Pressure on for revenue inquiry into Birt's taxes

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The Independent Online
THE CHAIRMAN of one of the most powerful Commons committees last night called for an Inland Revenue investigation into the tax affairs of John Birt, Director-General of the BBC.

John Watts, Tory chairman of the Treasury Select Committee, added his weight to growing demands for an investigation following last week's revelations in the Independent on Sunday that Mr Birt's BBC salary, thought to be about pounds 150,000, was paid into his private company, enabling him to avoid tax on a substantial part of his salary.

Today we can reveal that Mr Birt wrote off foreign travel, items of furniture and electronic accessories against tax since 1980 when he began to be paid through his company, John Birt Productions. He and his wife are the only directors, and the company operates from his home in south London.

Detailed examination of its accounts reveals claims for:

Office chair - pounds 107 (1982);

Amplifier - pounds 89 (1985);

Speakers - pounds 115 (1985);

VW Golf CL - pounds 5,272 (1986);

Typewriter - pounds 200 (1986);

Foreign travel and subsistence expenses of pounds 11,989. This related to two 'business trips' - to Italy for four days and the United States for six (1986);

Camera - pounds 134 (1987);

Desk - pounds 700 (1988);

Satellite dish - pounds 327 (1989).

In some years, his expenses have been so great that his company incurred a loss. In 1990, it received pounds 159,244 - most of it his salary as the BBC Deputy Director-General. Against that, he claimed pounds 165,365 (including salaries to himself and his wife of pounds 97,198) to give a loss for his company for the year of pounds 6,232.

After last week's revelations, Mr Birt moved to join the staff of the BBC and go on to PAYE. But Mr Watts said there was 'a very good case to be made for the Inland Revenue to go back and look over these accounts'.

'I would be surprised if it found that these practices were acceptable, particularly when it is waging a relentless war against the truly self-employed.'

Kim Howells, a Labour member of the Public Accounts Committee, said MPs planned to ask the Comptroller and Auditor General, Sir John Bourn, to consider plugging the tax loophole.

'There has been a disturbing trend over the past decade for the ethos of the private sector to find its way into the life of public administration. We are finding more people like John Birt who are regarded as public servants but who are behaving as though they were part of the rough and tumble of the private sector.

'We are at the top of a very slippery slope which could degenerate into an Italian-style regard for avoiding taxes whenever possible.'

In a statement last week, Mr Birt said that contractual arrangements of his type were common in broadcasting. They are - but not among administrators. Extensive inquiries by the Independent on Sunday show that only one other broadcaster, London Weekend Television, has regularly paid executives through private companies. All or part of their remuneration was paid gross. They were then able to offset a range of expenses against tax. They only pay income tax on their private company salaries. By paying them in this way, LWT was able to a save itself National Insurance.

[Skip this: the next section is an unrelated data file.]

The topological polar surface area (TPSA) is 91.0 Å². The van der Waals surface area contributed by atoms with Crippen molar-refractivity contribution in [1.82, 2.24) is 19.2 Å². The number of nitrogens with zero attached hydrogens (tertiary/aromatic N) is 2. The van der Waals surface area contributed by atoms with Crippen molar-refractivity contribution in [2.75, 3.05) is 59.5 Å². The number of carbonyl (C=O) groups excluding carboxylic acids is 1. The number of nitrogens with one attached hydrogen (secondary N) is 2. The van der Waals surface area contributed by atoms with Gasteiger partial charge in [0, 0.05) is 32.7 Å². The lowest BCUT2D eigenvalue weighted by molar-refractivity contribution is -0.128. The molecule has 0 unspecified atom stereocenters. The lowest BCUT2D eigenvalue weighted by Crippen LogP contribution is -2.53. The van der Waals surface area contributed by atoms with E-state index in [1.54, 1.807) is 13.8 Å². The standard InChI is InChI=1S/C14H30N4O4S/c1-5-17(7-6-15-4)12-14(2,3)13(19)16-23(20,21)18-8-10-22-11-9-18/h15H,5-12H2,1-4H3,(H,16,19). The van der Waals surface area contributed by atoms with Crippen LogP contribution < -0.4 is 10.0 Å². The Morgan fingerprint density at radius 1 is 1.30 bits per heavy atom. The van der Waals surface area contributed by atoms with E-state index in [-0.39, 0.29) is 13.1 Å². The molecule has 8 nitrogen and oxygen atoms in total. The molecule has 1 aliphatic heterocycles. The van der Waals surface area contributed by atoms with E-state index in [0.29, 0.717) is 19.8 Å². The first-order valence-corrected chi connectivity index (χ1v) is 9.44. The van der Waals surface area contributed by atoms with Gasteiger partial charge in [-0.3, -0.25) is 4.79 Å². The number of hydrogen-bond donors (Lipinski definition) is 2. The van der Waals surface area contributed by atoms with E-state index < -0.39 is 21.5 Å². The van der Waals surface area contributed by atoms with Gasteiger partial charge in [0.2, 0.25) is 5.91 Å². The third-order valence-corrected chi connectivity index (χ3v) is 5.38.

Apart from Mr Birt, other past and present LWT freelancers include Michael Grade, the Channel 4 chief. He had a company called Farmtackle at LWT but at Channel 4 is on PAYE. Ron Miller, LWT's sales director, has a company called Rivercare. In 1991, it spent pounds 7,000 on an 'office extension'. Mr Miller said on Friday that the extension was a personal matter. He maintained that for the last six years he has been on PAYE at LWT.

Barry Cox, LWT's corporate affairs director, owns Mapledene TV Productions. Marcus Plantin, now ITV's network controller, received fees to Purdenhoe Ltd. Brian Tesler, the station's former managing-director has been partly paid through Multithon Limited. Sir Christopher Bland, LWT's chairman, who strongly defended Mr Birt last week, also had a private company, Playford Productions.

Mr Birt refused to discuss his accounts in detail on Friday, but a BBC spokesman said the corporation had not 'consulted or informed' the revenue about the private company. Dealings with the revenue were 'a matter for the company (John Birt productions) concerned'.

BBC sources said the corporation and its licence payers would not be liable if the revenue demanded back tax. But leading City accountants, warned the BBC that if tax inspectors were to find that Mr Birt should have been paying tax and National Insurance on his full BBC salary the corporation could have to pay back tax, National Insurance and a penalty fine.

Chris Adams, a tax partner with leading accountants Arthur Andersen, who specialises in the media and television industry, said: 'Some companies may believe it saves them money having to pay employers national insurance contributions if they treat their managers as private companies. But we always warn that it is the employer, in this case the BBC, who would be liable.'

Senior Inland Revenue sources said it was 'almost inconceivable' that Mr Birt's attempt to cut the tax bill on his BBC salary and then claim tens of thousands of pounds of expenses would not be challenged.

'The key question we always ask is whether the job is an office or post which only one person can fill. The Director-General of the BBC is quite clearly a full time job,' the source said.

Inside Story, pages 16,17

Leading article, page 22

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